Steinway’s New Piano Can Play A Perfect Concerto By Itself - Wired.com
By Liz Stinson - wired.com
The black and white keys move so fast it’s hard to tell if Jenny Lin is even touching them. Lin, a classical pianist known for virtuosic speed, is sitting at a grand piano in Steinway’s New York offices, as the rest of the room listens intently, focused on the keyboard.
No, she’s definitely not touching the keys. Not this time. Minutes earlier, Lin played a hyper-speed arrangement of George Gershwin’s “I’ve Got Rhythm.” The same song is playing now, except this time Lin hands are on her lap. It’s uncanny, really: The exact same keys are pressed, the exact same trills are heard, the same dynamics are present. It’s a little magical—or “almost scary” as Lin puts it—as though you’re witnessing a prodigious ghost mimic her every move.
It’s not a ghost, of course. It’s technology. Which, considering Steinway’s old-school legacy, is nearly as unlikely an explanation as a poltergeist. Lin is demonstrating the Spirio, Steinway’s newest and first self-playing piano.
When you buy a Spirio—not you, necessarily; they run upwards of $110,000—it comes with an iPad loaded with a Spotify-like app. This app communicates with the piano via Bluetooth, prompting the piano to play any one of the 1,700 songs recorded specifically for the instrument. New songs will sync every week. By itself, an iPad-controlled piano is nifty, if not exactly a technological marvel. What makes Spirio different is that it can play songs with an unprecedented level of accuracy and nuance.
Better Data, Better Music
To understand Spirio’s magic, a brief primer on pianos is in order. Each of the piano’s 88 keys acts as a lever. When you push a key, the hidden part of this lever forces a hammer to hit the piano strings, causing a vibration that creates the sounds you hear. When you release the key, a felt-covered hammer called a damper lands on top of the string, stopping the vibration.
Whereas most player pianos reproduce human performances solely by recording the key strike, Steinway amassed Spirio’s catalog with a far more sophisticated system. Hardware and software embedded into the piano measured the velocity of the hammer hitting the string in 1,020 increments, taking stock of the the hammer’s location and speed 800 times a second. The pedal motion was similarly documented at 200 times per second. This data created a vastly more nuanced picture of what the pianist was doing at any given time, meaning the piano’s built-in songs capture dynamics, repeating notes and the subtleties of the transition, say, from staccato to legato.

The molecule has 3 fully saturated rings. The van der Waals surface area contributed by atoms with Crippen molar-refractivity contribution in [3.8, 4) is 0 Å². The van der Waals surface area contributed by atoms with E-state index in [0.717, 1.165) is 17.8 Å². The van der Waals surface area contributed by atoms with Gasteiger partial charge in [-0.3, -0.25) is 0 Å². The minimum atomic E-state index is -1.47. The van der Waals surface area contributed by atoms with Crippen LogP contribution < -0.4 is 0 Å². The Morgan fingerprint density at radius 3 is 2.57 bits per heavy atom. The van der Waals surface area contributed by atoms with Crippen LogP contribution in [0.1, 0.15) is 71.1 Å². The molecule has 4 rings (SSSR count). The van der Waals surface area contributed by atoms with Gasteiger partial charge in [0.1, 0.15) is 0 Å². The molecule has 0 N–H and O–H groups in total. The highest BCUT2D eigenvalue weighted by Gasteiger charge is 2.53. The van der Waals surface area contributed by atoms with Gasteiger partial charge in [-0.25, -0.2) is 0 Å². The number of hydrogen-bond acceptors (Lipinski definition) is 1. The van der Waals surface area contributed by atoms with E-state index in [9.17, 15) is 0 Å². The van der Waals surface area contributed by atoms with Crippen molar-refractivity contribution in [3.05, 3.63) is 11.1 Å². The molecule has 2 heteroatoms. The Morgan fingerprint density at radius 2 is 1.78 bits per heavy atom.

A software-controlled solenoid (electro-magnetic) system that’s installed underneath the piano activates the notes. Think of it this way: If you give a robot a paintbrush and tell it to paint Picasso, it might get the lines exactly right. What’s missing is pressure of the brushstroke, the depth of color, the expression that makes it art. That’s what Steinway is trying to achieve with the Spirio.
Generally speaking, there are two types of people who buy pianos: Those who plan to play them and those who plan to use them as extraordinarily expensive pieces of furniture. This breakdown ignores the many potential buyers who can’t play the piano but might throw down big bucks if there was some additional justification for the purchase.
If you’re a company like Steinway, that’s a problem. For more than a century, its been the piano of choice for top-tier artists. In order to grow, it wants to position itself as the piano for top-tier listeners, too. Player pianos have always been a little cheesy. They’re the stuff of old timey saloons and Christmastime mall shopping. They are not well regarded in the world of classical music—at least not yet. You can think of Spirio as the world’s best hi-fi for classical music lovers. Except it’s not playing a reproduction of the music—it’s playing the music itself.
Steinway has been developing the technology for Spirio since it bought a company called Live Performance over a year ago. Founded by engineer Wayne Stahnke, Live Performance is considered to be one of the forefathers of autonomously-playing piano systems. “What he was working on was a much higher resolution system,” says Steinway CEO Mike Sweeney. Steinway didn’t want to create a high-fidelity speaker; it’s aiming to create an at-home, autonomously-playing concert piano. “The finest audio equipment only hopes to replicate what the acoustic instrument actually sounded like,” Sweeney says.
The first version of the Spirio will introduce the idea of a high-fidelity player piano to consumers. But it’s interesting to think about where the technology could go next. Tapping your iPad to pull up a Chopin Nocturne is great, but imagine if you could listen to Lin or any number of artists playing a piece in real time. Maybe you can’t make it to the Village Vanguard, but perhaps you could settle in for the same concert in your living room. Artists, too could play duets with themselves. Grandkids’ recitals could be transmitted to other pianos across the country, or preserved for later enjoyment. In every case, it could drag the self-playing piano well out of the dusty old saloon.